The UK is significantly behind other markets in terms of DevOps adoption, according to a study of IT decision-makers across the UK, the US and Australia.
The study, conducted by Vanson Bourne, found that about a third of UK respondents (32%) were not familiar with the concept of DevOps.
Of those that were familiar with it, only four in 10 said they had implemented DevOps practices.
In comparison, 66% of US businesses and 50% of Australian businesses have already implemented DevOps strategies.
DevOps is an IT practice where tasks performed by a company's application development team are merged with those performed by its systems operations team.
It brings the development and operations teams closer together through automation, enabling the business to react to change quickly. Merging the two teams improves collaboration and productivity by automating infrastructure, automating workflows and continuously measuring application performance.
In a traditional IT set-up, the two teams work in isolation. This leads to frustration and inefficiencies, with each team not understanding the limitations or challenges of the other. More crucially, IT and the business are both badly affected.
Under the DevOps approach, the teams work together and release smaller, more frequent updates, which help to increase efficiency, reduce errors and improve IT quality. DevOps practices also tear down the silos and communication gaps that usually exist between software engineers, IT and other parts of the business.
The Vanson Bourne study found that the UK businesses using DevOps experienced a 41% reduction in application downtime. They also had better customer conversion (40%) and customer engagement (34%) as well as reduced IT infrastructure spend (32%).
"UK companies are compromising the ability to compete on a global level by not acknowledging the latest approaches to developing and deploying software," warned Chris Jackson, CTO of DevOps Services at Rackspace, which commissioned the study.
"By reacting slowly to new methods which can significantly reduce IT costs, British businesses may find themselves unable to operate as efficiently as other regions. This is a big problem considering the IT sector is regarded as being key to the UK’s future economic success."
According to the survey, the UK businesses questioned build and release an average of 17 new applications every year, and upgrade or release new features to existing apps 77 times per year.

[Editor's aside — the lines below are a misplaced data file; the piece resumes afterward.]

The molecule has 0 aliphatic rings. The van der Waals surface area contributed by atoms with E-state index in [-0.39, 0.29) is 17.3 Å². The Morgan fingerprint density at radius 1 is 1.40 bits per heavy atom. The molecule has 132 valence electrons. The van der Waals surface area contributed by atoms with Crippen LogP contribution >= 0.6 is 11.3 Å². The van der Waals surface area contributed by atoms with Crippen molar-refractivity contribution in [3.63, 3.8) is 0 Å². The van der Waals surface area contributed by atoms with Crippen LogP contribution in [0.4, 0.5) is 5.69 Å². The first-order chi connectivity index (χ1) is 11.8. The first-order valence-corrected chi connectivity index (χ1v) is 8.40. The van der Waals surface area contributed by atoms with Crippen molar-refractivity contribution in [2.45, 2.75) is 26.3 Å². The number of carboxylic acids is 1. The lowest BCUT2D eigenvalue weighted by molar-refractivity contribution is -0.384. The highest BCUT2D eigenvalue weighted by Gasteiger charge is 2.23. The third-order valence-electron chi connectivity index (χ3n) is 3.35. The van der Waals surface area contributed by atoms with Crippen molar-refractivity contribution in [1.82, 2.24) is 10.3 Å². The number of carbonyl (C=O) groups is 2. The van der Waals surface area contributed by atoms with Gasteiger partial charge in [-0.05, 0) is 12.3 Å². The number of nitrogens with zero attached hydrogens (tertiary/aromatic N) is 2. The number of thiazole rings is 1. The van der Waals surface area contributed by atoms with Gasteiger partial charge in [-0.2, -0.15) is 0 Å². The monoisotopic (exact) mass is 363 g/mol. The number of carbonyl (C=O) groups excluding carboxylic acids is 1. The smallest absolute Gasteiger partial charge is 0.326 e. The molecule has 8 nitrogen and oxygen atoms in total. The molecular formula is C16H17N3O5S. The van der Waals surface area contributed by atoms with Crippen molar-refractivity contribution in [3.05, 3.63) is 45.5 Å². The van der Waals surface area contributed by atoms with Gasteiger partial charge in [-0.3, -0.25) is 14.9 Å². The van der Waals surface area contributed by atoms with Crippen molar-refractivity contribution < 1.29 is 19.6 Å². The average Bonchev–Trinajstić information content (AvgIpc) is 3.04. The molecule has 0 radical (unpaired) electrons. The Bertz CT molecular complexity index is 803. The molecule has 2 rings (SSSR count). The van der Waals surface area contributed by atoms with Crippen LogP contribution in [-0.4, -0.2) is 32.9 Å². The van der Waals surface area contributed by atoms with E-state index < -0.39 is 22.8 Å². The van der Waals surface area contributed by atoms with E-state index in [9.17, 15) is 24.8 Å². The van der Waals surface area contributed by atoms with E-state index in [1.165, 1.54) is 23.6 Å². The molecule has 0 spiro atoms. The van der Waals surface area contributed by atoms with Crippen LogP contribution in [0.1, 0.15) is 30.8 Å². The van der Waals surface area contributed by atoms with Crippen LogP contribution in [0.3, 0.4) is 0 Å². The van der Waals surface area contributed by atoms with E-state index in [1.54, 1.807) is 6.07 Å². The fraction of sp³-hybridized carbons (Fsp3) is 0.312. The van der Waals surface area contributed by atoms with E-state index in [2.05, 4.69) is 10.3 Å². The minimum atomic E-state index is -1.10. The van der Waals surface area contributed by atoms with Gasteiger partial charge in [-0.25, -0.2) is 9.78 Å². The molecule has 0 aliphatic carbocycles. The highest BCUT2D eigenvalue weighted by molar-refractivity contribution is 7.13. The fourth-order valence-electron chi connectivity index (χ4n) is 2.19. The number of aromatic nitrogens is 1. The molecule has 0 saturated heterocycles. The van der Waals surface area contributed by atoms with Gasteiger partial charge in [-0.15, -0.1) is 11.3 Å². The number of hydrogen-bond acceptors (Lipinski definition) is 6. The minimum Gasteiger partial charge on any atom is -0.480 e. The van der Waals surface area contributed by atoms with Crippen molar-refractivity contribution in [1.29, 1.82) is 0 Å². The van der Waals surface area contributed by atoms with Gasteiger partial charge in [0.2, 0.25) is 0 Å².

With such a significant number of releases each year, DevOps is an opportunity for UK businesses to increase speed, improve stability and make cost-savings in their software application development process, according to Rackspace.
This is highlighted by those already implementing DevOps. Benefits include faster time to market for new features (49%), more stable operating environments (45%) and improved collaboration of project teams (38%).
One UK business that has implemented DevOps is the new media company, Ceem Technology.
"When we first began using cloud services to support our personalised video messaging platform and content, DevOps was unheard of. Since then our needs have increased dramatically and DevOps has been a real benefit," said Ceem chief executive Simon Mellamphy.
The study also highlighted the differences in DevOps approaches between the UK and other regions. It found that the US and Australian businesses worked more on the cultural aspects of DevOps practices as a priority: fully integrating the development team and the operations team (53% and 56% respectively) and aligning DevOps goals to business goals (56% and 38% respectively).
UK respondents said they focus on technical DevOps practices as a priority – 41% had implemented application monitoring and 39% automated testing. Only 31% said they had aligned DevOps and business goals. Of the firms that have implemented DevOps, over a third of UK businesses (36%) said they did not have any DevOps specific roles.
"The research shows that UK businesses need to do more to instil core DevOps principles of breaking down traditional team siloes and aligning development and deployment goals around the wider business’ commercial objective," Jackson said.